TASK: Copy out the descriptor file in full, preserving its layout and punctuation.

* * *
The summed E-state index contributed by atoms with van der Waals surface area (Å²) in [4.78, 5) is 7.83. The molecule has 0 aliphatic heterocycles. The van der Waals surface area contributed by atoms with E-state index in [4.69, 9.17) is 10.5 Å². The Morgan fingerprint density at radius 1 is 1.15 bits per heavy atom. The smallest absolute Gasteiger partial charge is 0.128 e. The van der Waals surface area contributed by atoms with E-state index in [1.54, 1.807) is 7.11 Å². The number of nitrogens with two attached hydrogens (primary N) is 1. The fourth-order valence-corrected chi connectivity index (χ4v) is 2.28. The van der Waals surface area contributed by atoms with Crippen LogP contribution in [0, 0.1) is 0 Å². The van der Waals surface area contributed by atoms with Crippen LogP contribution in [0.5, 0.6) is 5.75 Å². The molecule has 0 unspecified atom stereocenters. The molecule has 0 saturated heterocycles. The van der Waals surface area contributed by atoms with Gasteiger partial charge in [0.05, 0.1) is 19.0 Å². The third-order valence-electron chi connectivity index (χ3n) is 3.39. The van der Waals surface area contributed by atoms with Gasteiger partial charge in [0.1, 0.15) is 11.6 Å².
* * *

The summed E-state index contributed by atoms with van der Waals surface area (Å²) in [4.78, 5) is 7.83. The molecule has 0 aliphatic heterocycles. The van der Waals surface area contributed by atoms with E-state index in [4.69, 9.17) is 10.5 Å². The Morgan fingerprint density at radius 1 is 1.15 bits per heavy atom. The smallest absolute Gasteiger partial charge is 0.128 e. The van der Waals surface area contributed by atoms with E-state index in [1.54, 1.807) is 7.11 Å². The number of nitrogens with two attached hydrogens (primary N) is 1. The fourth-order valence-corrected chi connectivity index (χ4v) is 2.28. The van der Waals surface area contributed by atoms with Crippen LogP contribution in [0, 0.1) is 0 Å². The van der Waals surface area contributed by atoms with Crippen LogP contribution in [0.5, 0.6) is 5.75 Å². The molecule has 0 unspecified atom stereocenters. The molecule has 0 saturated heterocycles. The van der Waals surface area contributed by atoms with Gasteiger partial charge in [0.05, 0.1) is 19.0 Å². The third-order valence-electron chi connectivity index (χ3n) is 3.39. The van der Waals surface area contributed by atoms with Gasteiger partial charge in [0.1, 0.15) is 11.6 Å².